Categories
04. Total or Partial Unemployment

Van Wormer Industries v MESC – 4.03

Van Wormer Industries v MESC
Digest no. 4.03

Section 48

Cite as: Van Wormer Industries v MESC, unpublished opinion of the Macomb Circuit Court, issued February 28, 1985 (Docket No. 84-2768 AE).

Appeal pending: No
Claimant: Jerry L. McCullough
Employer: Van Wormer Industries
Docket no.: B83 21674 96043W
Date of decision: February 28, 1985

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CIRCUIT COURT HOLDING: Where an employer fails to properly allocate vacation pay to a period of lay-off, the vacation pay is not remuneration under Section 48 of the Act.

FACTS: On May 2, 1983, the employer posted a notice that the entire plant would be closed for a one week vacation period effective June 30, to July 11, 1983. The contract provided that employer could not shutdown the plant unless such action was announced by the employer not later than May 1st. May 1st was a Sunday. On May 2, 1983, the claimant requested and was granted vacation time for the period July 16, to July 31. Claimant filed for unemployment for the period of the plant shutdown.

DECISION: The claimant is eligible for benefits for the period of the plant shutdown under Section 48.

RATIONALE: “It is settled that an employer may lawfully designate a period during lay-off for the allocation of vacation, Brown v LTV Aerospace Corp, 394 Mich 702, .” In this case, the employer did not make a proper allocation.

“The terms of the collective bargaining agreement specify that the plant may be closed for a two week vacation period, announced by the employer not later than May 1st. (emphasis provided). It is undisputed that on May 2nd, the employer posted a notice stating the plant would be closed for a one week vacation period effective June 30, 1983 at 4:00 p.m. through July 11, 1983 at 7:30 p.m. The notice did not comply with specified requirements. …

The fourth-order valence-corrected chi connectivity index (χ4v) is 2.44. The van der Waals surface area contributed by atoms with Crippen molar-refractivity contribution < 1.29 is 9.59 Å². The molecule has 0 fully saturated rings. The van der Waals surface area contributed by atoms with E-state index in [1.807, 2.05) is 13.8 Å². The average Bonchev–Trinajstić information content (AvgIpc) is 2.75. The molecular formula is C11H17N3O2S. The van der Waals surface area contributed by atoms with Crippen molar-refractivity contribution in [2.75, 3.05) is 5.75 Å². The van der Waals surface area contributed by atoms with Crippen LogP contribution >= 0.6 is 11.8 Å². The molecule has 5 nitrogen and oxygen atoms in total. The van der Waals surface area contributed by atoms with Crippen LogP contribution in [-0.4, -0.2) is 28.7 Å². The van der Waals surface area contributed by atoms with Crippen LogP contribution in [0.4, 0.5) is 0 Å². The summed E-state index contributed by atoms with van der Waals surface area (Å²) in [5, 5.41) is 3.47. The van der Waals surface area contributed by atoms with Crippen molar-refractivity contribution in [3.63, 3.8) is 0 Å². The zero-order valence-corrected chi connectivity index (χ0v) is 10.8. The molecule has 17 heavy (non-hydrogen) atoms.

” … it must be kept in mind that the Michigan Employment Security Act is remedial in nature and is to be liberally construed to provide coverage, and its disqualification provisions are to be narrowly interpreted. Kempf v Michigan Bell Telephone Co 137 Mich App 574 (1974).”

Digest Author: Board of Review (original digest here)
Digest Updated:
6/91

Categories
12. Misconduct

Chrysler Corp v Adams (Woolsey) – 12.26

Chrysler Corp v Adams (Woolsey)
Digest no. 12.26

Section 29(1)(b)

Cite as: Chrysler Corp v Adams, unpublished opinion of the Ingham Circuit Court, issued March 5, 1979 (Docket No. 77-20043 AE).

Appeal pending: No
Claimant: Thomas G. Adams (Woolsey)
Employer: Chrysler Corp.
Docket no.: B73 8026 46162
Date of decision: March 5, 1979

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CIRCUIT COURT HOLDING: Where a supervisor’s use of profanity, racial insults, and the threat of bodily harm, compounded by denial of such conduct, leads to a plant shutdown, the claimant’s resulting discharge is for misconduct.

FACTS: The claimant was a supervisor. In spite of a warning receive after a walkout, the claimant deliberately confronted an employee with profanity, racial insults and the threat of bodily harm. The claimant denied his conduct initially. After employees shut down much of the plant, he admitted the essential details and was discharged.

DECISION: The claimant was discharged for misconduct.

RATIONALE: “An important element in the examination of a misconduct situation is to view the level of responsibility the claimant owes to the employer and what hardship was caused the employer by the claimant’s action. Wickey v Employment Security Commission, 369 Mich 487, 502 (1963). Disqualification for misconduct may be based on one incident or a series of acts that evidence the requisite disregard for the employer’s interest. Booker v Employment Security Commission, 369 Mich 547 (1963); and Giddens v Employment Security Commission, 4 Mich App 526 (1966). Conduct reported after a warning about the continuation of certain acts had constituted misconduct under the ‘last straw’ doctrine. Giddens, supra at 535. Michigan courts have also found misconduct in the use of foul, profane and provocative language. Miller v FW Woolworth, 359 Mich 342 (1960); Carter v Employment Security Commission, 364 Mich 538 (1961).

“Plaintiff was not acting as a ‘reasonable person to great provocation,’ but as the aggressor failed to abide by the higher standard of behavior demanded of management personnel. Furthermore, plaintiff lied to his superiors, which precluded them from averting an unnecessary and harmful plant “shutdown.”

Digest Author: Board of Review (original digest here)
Digest Updated: 11/90